Saturday, January 30, 2010

Fantasy Sports Market Metrics

The Fantasy Sports Trade Association 2010 Winter Business Conference was held this week in Las Vegas. A recap of industry statistics was printed as part of the conference attendee booklet. Here are a few snippets to highlight the large size of the fantasy sports industry. The bulk of the fantasy sports industry is in the US and Canada, with the concept slowly gaining traction in the rest of the world.

Fantasy sports participants

USA - 27.1 million (age 12 and above)
Canada - 2.8 million (age 12 and above)

Economic impact

$800 million impact within the fantasy sports industry
$3 billion impact across the sports industry

Fantasy sports participation by sport - USA

Football - 22.2 million
Baseball - 12.5 million
Racing - 9.6 million
Golf - 8.4 million
Hockey - 8.1 million
Basketball - 5.4 million

Fantasy sports participation by sport - Canada

Hockey - 1.87 million (are you really surprised?)
Football - 672 thousand
Baseball - 476 thousand
Golf - 420 thousand
Racing - 350 thousand
Basketball - 196 thousand

Due to the current economic situation, the growth in the industry has flattened but overall there hasn't been a decline, which is actually good news. "Flat is the new up..."


FSTA Market Study, Ipsos, July 2009
FSTA Consumer Behavior Study, University of Mississippi, July 2008

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Sunday, January 24, 2010

Delaware Challenges To Supreme Court

As expected, Delaware is going to appeal the current restrictions on their sports betting offerings to the US Supreme Court. Delaware had hoped to offer single-game bets similar to what Nevada offers. The NFL sought an injunction under the federal PASPA law, which was granted that limited Delaware only to the kind of sports betting options that were offered when Delaware operated a sports betting operation back in the 1970s.

When Delaware operated a sports lottery, they offered 3-game parlays of NFL games. This sports betting offering only was in effect for one season, but that offering allowed Delaware grandfather status along with Nevada, Montana and Oregon. However, the 3-game parlay offering for the NFL is a fairly large disappointment considering the effort to reinstitute sports betting in the state. If the Supreme Court takes the case and rules in Delaware's favor, Delaware would be the only state other than Nevada to be able to offer a full range of sports betting. Given the large population base within a few hours' drive, sports betting could be quite lucrative.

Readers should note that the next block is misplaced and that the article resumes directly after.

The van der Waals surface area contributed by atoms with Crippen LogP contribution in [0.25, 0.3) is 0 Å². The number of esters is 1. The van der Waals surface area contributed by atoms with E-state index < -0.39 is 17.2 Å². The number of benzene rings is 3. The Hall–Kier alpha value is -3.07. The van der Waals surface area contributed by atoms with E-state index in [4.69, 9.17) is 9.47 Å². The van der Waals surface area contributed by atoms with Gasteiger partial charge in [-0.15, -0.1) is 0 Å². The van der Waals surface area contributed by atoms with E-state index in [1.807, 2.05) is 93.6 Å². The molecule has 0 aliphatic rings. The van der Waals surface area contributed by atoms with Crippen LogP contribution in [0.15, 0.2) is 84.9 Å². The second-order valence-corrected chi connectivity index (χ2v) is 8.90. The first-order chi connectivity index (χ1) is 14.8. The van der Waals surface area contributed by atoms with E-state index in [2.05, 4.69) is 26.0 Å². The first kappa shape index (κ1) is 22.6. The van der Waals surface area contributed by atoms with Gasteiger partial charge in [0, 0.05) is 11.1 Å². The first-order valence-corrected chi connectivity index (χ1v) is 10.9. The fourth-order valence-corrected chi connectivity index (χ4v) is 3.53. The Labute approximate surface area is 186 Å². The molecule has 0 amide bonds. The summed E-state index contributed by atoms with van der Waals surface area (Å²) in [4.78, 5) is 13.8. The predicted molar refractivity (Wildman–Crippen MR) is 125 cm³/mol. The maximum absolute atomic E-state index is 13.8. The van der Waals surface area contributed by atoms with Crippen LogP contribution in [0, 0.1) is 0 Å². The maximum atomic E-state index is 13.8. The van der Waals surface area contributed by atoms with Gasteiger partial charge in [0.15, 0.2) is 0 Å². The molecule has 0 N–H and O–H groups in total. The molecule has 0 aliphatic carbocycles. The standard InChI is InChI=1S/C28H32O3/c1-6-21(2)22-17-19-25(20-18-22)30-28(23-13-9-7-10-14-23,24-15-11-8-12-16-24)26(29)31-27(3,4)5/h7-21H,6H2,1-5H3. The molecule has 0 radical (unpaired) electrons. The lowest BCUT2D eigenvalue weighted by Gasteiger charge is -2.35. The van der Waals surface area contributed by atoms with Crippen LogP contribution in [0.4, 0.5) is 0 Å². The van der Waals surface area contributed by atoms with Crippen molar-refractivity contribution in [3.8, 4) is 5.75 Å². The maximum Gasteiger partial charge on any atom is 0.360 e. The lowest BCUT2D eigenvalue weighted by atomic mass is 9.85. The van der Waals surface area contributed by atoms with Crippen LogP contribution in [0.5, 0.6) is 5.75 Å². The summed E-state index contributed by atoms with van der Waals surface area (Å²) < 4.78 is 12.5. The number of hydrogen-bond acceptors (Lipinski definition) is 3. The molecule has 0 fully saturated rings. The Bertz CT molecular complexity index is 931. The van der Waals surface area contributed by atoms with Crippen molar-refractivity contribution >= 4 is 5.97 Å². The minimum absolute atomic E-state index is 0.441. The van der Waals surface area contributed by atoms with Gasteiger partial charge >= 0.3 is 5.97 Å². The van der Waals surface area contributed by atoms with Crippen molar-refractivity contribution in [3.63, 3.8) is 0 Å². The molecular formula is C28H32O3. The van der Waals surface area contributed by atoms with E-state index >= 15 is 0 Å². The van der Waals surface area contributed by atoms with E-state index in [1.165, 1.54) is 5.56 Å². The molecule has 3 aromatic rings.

Although Delaware likely has a states' rights argument, the odds are low that the Supreme Court will even hear the case as the Court only takes around 1-2% of the cases submitted to them for potential review.

The Sussex Countian newspaper article is located here.

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Wednesday, January 20, 2010

Are Indian Casino Bonds Worthless?

Professor I. Nelson Rose penned a very interesting article for the December issue of Casino Enterprise Management magazine. The article was titled, "Indian Casino Bonds - A House of Cards?" The current economy is showing that casino gaming is not recession-proof and also showing that even tribal casinos aren't recession-proof. This brings up the point of the article that inquires about what happens if a tribal casino goes kaput?

Tribes are sovereign nations and the US Supreme Court has stated that tribes can not be sued without their consent. So what happens when a tribal casino that is financed with loans or bonds is unable to service that debt. What options do the creditors have? It is quite possible that there may be little they can do other than moral suasion.

With a Las Vegas casino in this circumstance, creditors could force the casino into bankruptcy court, where potentially the creditors operate the casino until final disposition of the case. That can't happen with tribal casinos as the Indian Gaming Regulatory Act mandates that a tribal casino must be owned by a tribe. Therefore creditors likely can't take over a debtor tribal casino in default.

This potential situation came to light when it was announced that the Foxwoods casino was in danger of defaulting on its multi-billion dollar loans. If, for the sake of argument, such loans to tribes were basically impossible to enforce by seizing the casino property (the object of the investment), the there is a whole lot of money lent to tribes that there may be a very difficult time collecting. Along with that, there may be quite a few lenders sweating out this economy hoping that they don't have to write down billions in loans and bonds.

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